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The heart of Starmerism

The Labour leader’s plan for a fairer country where the government is trustworthy and delivers public services is one we can all get behind

The Labour leader’s vision for a fairer UK is heavy on ambition but light on the detail of how to achieve it. Photo: Leon Neal/Getty

Would you buy a used car from this man? If the salesman were Boris Johnson, the question is redundant. If it were Rishi Sunak, you would probably be wary, particularly if his sidekick, Jezza Hunt, was extolling the state of the vehicle. But if it were Keir Starmer standing on the forecourt, then I suspect he’d be in with a chance of a sale. A solid chap; he might lack a great line in patter but you wouldn’t imagine him guilty of turning back the milometer.

Inevitably, as the election gets closer and a Starmer victory seems ever more likely, the clamour to know exactly what it is that the prime minister-in-waiting has to sell is getting louder. Starmer is treading carefully. His gameplan since becoming party leader has been clear: sort out the mess in his own backyard while upsetting as few voters as possible.

The first he accomplished with a degree of quiet ruthlessness that might have earned the admiration of Don Corleone. As Rishi Sunak is bounced around by the warring factions within the Conservative Party, Starmer is constantly reminding us that he has changed his party.

But when it comes to setting out what that changed party will achieve, Starmer is more reticent and with good reason. The largest possible majority in parliament gives him the best chance of implementing his ideas. Why jeopardise that potential majority by frightening off voters who are currently motivated by the simple objective of “getting this lot out”? Some of these will never have voted Labour before. If Starmer sounds too left wing, he risks driving them into the waiting embrace of Reform.

So he treads carefully, aware too that the parlous state of the nation’s finances severely limits his room for manoeuvre. If he starts promoting an idea and then puts a price tag on it, he plays straight into the hands of the government, which has already drained the coffers dry and taken Britain deep into debt. By way of example, consider the painful saga of Starmer’s planned £28bn green deal: the ambition was unarguably sensible but citing the ultimate cost – a spurious figure anyhow, given how bills for various components will fluctuate – was a gift to the Conservatives. Eventually, he was forced to drop it.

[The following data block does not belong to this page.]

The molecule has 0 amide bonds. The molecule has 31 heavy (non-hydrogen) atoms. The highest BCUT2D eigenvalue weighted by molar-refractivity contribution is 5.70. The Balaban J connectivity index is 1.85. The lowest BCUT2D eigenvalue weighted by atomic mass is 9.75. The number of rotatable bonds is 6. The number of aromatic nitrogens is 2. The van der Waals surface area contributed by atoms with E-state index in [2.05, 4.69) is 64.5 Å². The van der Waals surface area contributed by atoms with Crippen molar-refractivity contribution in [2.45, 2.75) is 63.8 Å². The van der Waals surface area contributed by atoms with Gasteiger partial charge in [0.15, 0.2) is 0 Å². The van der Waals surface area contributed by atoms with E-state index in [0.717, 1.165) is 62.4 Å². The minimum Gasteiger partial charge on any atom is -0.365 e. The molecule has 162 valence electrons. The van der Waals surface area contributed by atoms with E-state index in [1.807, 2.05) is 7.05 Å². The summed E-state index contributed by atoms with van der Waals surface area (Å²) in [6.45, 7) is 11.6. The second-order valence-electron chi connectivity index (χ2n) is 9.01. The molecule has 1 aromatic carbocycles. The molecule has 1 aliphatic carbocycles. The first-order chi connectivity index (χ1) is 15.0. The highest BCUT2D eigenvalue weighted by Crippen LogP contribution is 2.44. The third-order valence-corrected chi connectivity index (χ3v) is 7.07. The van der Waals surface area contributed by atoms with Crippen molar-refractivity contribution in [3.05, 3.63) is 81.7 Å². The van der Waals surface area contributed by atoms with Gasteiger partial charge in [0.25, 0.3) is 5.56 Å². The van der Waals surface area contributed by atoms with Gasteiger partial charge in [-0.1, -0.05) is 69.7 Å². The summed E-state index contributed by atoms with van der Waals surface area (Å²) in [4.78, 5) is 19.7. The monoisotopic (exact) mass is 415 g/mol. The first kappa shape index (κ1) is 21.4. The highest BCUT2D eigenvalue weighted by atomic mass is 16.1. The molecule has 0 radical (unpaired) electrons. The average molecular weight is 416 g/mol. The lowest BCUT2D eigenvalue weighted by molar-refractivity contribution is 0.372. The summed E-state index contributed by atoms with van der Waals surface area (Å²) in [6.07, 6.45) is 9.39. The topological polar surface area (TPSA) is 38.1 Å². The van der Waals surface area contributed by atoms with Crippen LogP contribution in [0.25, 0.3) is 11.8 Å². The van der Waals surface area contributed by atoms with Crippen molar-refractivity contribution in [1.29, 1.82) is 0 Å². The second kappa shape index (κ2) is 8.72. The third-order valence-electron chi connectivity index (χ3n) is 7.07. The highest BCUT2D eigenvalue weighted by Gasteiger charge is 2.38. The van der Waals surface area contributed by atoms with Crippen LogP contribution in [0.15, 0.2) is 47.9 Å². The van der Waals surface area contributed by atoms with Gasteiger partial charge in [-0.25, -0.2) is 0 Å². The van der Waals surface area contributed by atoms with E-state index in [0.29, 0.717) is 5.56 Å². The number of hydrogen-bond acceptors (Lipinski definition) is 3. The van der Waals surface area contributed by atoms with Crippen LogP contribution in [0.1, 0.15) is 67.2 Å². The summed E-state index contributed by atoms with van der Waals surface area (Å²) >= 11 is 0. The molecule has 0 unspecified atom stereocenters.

That episode is likely to ensure that the Labour manifesto, when it emerges, has been kept in check by the fierce grip of the shadow chancellor, Rachel Reeves, and there will be no unfunded promises. It is unlikely that there will be threats of new personal taxes, given the desire to win the votes of former Tory supporters. But, once in power, the new government may have to concede that, having delved into the books and interrogated the numbers, more cash has to be raised and that taxation is the inevitable route.

Starmer has spelt out what he wants the next Labour government to achieve. In a 2021 pamphlet for the Fabian Society that plodded on for more than 13,000 words, he painted a picture of a fairer society in which families and communities trumped the culture of individualism that he saw as a product of the years of Conservative government. The words “security” and “opportunity” pepper the treatise. And he recognises the sense of powerlessness that has engulfed some sections of society. “The desire of people across the country to have real power and control – expressed most forcibly in the Brexit vote – remains unmet,” he wrote.

In his biography of Starmer, Tom Baldwin portrays a character whose solid, working-class family gave him a base from which he was able to go to university, build a successful career as a barrister and, ultimately, become director of public prosecutions.

While such stellar careers cannot be available to all, Starmer believes that such opportunities for advancement have reduced and that “circumstances of birth” have too great an influence on people’s future prospects. He is almost lyrical as he spells out his ambition for every child to have the chance to play an instrument, visit the seaside, experience theatre and generally be exposed to the best of what life has to offer before they reach the age of ten.

Having been penned as the country was emerging from the pandemic, Starmer’s pamphlet calls for a government that embraces “honesty, decency and transparency,” and avoids wasteful spending. While calling for an economy that works for citizens and communities, it extolls the importance of private enterprise and recognises the need for the public and private sector to cooperate for the maximum benefit of society.

Starmer is highly critical of the Conservative Party for promoting nationalism rather than patriotism. Three years on, with Lee Anderson, the former Tory deputy chairman, resorting to dangerous rhetoric about “wanting my country back”, and the homicidal musings of a Tory donor making headlines, he might make more of this important distinction.

The pamphlet is heavy on ambitions and light on the routes to achieving them, nonetheless it does offer those in search of the philosophy of Starmerism a decent primer. A good editor could easily translate it into a pithy credo that would appeal to a majority of voters.

Keir Starmer wants a fairer country, where government can be trusted and public services deliver, helped by a thriving private sector; a country where people feel in control of their lives. He might even add that he would ensure the UK benefits from strong relations with its EU neighbours.

Most of us would buy that.

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